These employees have been carrying firearms as part of their duties for many years. Customs has employees carrying firearms at approximately 300 locations and in a limited number of locations, it permits employees to store authorized firearms at the work site during off-duty hours when the security risk in doing so is found acceptable by the Agency. Agency Reply (Reply) at 2. In that regard, the Union notes "the fact remains that, aside from allowing overnight storage in the 1980s and 1990s when secure facilities were available, many Customs locations currently allow for such overnight storage." Union Response to Agency Statement of Position (Response) at 4. Approximately ten locations were identified by the Union as currently permitting the storage of authorized firearms at work during off-duty time. Id. Thus, in the great majority of locations, employees carry their firearm between work and home and either store it at home under secure conditions with an agency provided safety lock or carry it under a 24-hour carry policy.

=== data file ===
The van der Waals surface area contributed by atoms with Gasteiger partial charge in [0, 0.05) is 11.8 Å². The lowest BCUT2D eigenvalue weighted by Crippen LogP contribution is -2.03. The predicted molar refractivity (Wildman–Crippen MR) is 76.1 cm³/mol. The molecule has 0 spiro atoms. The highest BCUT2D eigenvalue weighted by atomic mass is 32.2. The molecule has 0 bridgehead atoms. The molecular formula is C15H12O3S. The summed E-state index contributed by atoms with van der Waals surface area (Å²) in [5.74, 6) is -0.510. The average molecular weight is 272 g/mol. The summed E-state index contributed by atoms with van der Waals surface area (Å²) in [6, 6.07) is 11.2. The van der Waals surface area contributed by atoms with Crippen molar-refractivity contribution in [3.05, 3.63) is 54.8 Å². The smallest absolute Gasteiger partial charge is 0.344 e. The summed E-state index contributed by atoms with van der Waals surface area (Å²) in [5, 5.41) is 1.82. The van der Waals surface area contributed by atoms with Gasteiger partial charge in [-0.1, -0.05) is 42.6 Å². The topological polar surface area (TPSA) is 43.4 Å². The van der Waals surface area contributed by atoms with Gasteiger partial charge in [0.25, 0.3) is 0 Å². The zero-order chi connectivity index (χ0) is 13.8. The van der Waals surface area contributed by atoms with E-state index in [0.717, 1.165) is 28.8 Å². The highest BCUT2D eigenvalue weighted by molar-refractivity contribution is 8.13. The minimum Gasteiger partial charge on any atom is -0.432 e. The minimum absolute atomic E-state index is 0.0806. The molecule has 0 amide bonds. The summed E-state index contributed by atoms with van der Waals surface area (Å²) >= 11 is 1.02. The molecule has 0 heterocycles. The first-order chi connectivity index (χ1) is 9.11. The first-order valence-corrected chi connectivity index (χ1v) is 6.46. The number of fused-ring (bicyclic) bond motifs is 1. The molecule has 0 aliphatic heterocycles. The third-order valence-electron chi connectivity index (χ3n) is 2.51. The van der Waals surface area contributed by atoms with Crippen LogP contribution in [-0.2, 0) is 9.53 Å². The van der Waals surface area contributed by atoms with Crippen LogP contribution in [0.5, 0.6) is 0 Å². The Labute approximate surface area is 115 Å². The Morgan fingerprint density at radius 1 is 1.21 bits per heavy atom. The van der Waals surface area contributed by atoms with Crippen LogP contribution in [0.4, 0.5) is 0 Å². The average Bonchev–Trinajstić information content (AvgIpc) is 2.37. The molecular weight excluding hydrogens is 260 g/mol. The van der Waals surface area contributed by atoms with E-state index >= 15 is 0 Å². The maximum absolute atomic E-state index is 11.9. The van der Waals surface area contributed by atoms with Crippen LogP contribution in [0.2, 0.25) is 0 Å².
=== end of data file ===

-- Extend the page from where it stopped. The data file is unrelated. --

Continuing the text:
An employee's storage or carriage of his or her authorized firearm outside of duty hours has been the subject of agency regulation for some time, with the parties providing examples of such regulation dating back to 1986. A Customs Service Directive dated February 10, 1986, entitled "Firearms Policy," is Union Exhibit 2 to the Response. Page 5 of that document reflected guidance for both employees who stored their authorized firearm at the work site and those who carried their authorized firearm home for secure storage.